As mentioned above, this system is not used in France. However, if a woman does not go for screening, she will be reminded several times, sometimes even by text message, giving women the impression that screening is mandatory. However, this is not the case, screening is not mandatory  and we have provided a pre-filled form on the home page that women who do not wish to undergo mammography screening can send to their departmental screening structure. 15]

At the end of the INCa booklet, it is clearly stated "You cannot or do not wish to be screened. Fill in the questionnaire in the invitation letter and return it to the address indicated. Please be aware that you can change your mind at any time. "

d) Recommendations for participation

The argument of authority is widely conveyed by opinion leaders, a radiologist speaks on the home page of the "breast cancer prevention and screening" website.

In the midst of the Covid pandemic, we saw a renowned oncologist calling on women to continue screening, scaring them and arguing loudly that breast cancer would kill more than the pandemic. When we read that the 100,000 mark was passed in one year (breast cancer causes 12,000 deaths/year), we realize how sordid these counts seem and especially how some media doctors do not hesitate to exaggerate in order to convey inciting and frightening messages.[16]

The stars in France are not to be forgotten, as shown by the TV show " Naked Stars " where celebrities unveil themselves for " the good cause " with messages that are intellectually indigent and insufficient in terms of scientific information.[17]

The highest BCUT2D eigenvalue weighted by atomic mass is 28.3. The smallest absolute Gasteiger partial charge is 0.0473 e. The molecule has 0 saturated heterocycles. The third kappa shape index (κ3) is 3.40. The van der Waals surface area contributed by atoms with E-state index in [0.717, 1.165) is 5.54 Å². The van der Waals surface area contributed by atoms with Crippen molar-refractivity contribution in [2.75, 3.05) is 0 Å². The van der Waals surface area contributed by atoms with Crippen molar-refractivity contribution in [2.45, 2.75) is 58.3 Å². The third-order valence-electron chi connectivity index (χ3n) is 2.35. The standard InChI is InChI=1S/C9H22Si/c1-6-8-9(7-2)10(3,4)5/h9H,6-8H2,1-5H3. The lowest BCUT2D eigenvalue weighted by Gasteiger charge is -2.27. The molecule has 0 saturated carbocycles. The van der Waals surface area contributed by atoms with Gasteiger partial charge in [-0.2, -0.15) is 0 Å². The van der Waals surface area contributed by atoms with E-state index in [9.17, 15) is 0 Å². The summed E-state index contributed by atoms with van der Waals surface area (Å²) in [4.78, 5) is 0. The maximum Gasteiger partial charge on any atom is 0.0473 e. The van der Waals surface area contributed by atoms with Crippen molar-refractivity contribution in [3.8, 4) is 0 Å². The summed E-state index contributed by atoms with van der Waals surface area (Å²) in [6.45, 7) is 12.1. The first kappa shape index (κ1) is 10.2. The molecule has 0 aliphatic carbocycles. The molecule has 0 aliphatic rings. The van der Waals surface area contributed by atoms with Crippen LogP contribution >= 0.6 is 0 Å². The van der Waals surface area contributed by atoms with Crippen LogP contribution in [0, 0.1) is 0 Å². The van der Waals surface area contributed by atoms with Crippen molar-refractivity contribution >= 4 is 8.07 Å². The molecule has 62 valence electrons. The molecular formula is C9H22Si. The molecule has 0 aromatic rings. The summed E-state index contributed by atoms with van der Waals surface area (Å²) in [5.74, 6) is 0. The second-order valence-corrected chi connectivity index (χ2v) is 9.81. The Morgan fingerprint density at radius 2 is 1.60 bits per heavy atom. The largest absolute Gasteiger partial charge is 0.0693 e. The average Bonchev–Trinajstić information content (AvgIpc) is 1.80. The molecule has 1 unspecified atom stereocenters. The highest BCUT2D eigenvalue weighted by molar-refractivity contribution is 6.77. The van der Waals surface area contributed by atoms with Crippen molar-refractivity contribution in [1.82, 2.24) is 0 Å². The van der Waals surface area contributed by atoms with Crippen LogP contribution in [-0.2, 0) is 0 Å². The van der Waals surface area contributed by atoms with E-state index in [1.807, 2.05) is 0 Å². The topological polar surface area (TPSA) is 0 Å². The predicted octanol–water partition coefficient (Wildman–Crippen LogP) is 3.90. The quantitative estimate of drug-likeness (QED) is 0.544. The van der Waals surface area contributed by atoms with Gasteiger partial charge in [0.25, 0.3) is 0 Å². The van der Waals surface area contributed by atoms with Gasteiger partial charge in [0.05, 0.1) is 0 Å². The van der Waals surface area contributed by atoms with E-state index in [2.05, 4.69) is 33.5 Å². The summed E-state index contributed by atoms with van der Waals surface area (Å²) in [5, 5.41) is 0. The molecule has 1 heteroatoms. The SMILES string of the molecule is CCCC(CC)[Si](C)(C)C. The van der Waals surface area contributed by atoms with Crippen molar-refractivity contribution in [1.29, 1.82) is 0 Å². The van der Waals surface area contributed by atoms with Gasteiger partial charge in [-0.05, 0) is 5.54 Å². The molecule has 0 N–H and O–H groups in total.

In 2011, Marie-Claire published multiple photos of French stars who let themselves be photographed naked to "raise awareness" of breast cancer screening, allowing this media a considerable and profitable increase in its sales.[18]

e) Fear appeals.

The organization Pink Ribbon, formerly 'Cancer-du-Sein-Parlons-en' , broadcast a spot in 2015 based on messages related to death (breast cancer, the most common, the most deadly).[19]

The INCa is not lagging behind and in 2018 was published this poster: "This cancer is at the same time the most frequent and the most deadliest in women. Yet if it is detected early, the treatments are generally less burdensome and the chances of recovery greater."

Cancer is constantly associated with a verdict of death, so much so that the medical, societal and media messages are based on a military and bellicose jargon: cancer is an enemy that will inexorably invade the body. The patient either wins or succumbs, despite the "therapeutic arsenal" or the "fight" led by the patient. As soon as a cancer is diagnosed at the mammogram, the feverishness that the doctor shows in making appointments for his patient for other examinations and surgery reinforces the idea of imminent death for the patient. Each newly diagnosed woman feels banished from the world of "normality" and threatened with expulsion from the social system (work, family, insurance, bank, etc.). The stress that some women feel after the announcement is such that they lose all control over their lives, professionally, emotionally and in their families. And this is very well recognized by the other women in the family, friends or professional environment.

f) Influence on general practitioners and other health professionals

In France this is the ROSP system (remuneration on public health objectives)[20].

See here:

Note that on the site dedicated to professionals [21], the risk of "unnecessary mutilation of women screened by excess" is well recognized, the controversy and the consultation of 2016 are mentioned, nevertheless the premium is maintained (according to web page of December 29, 2020).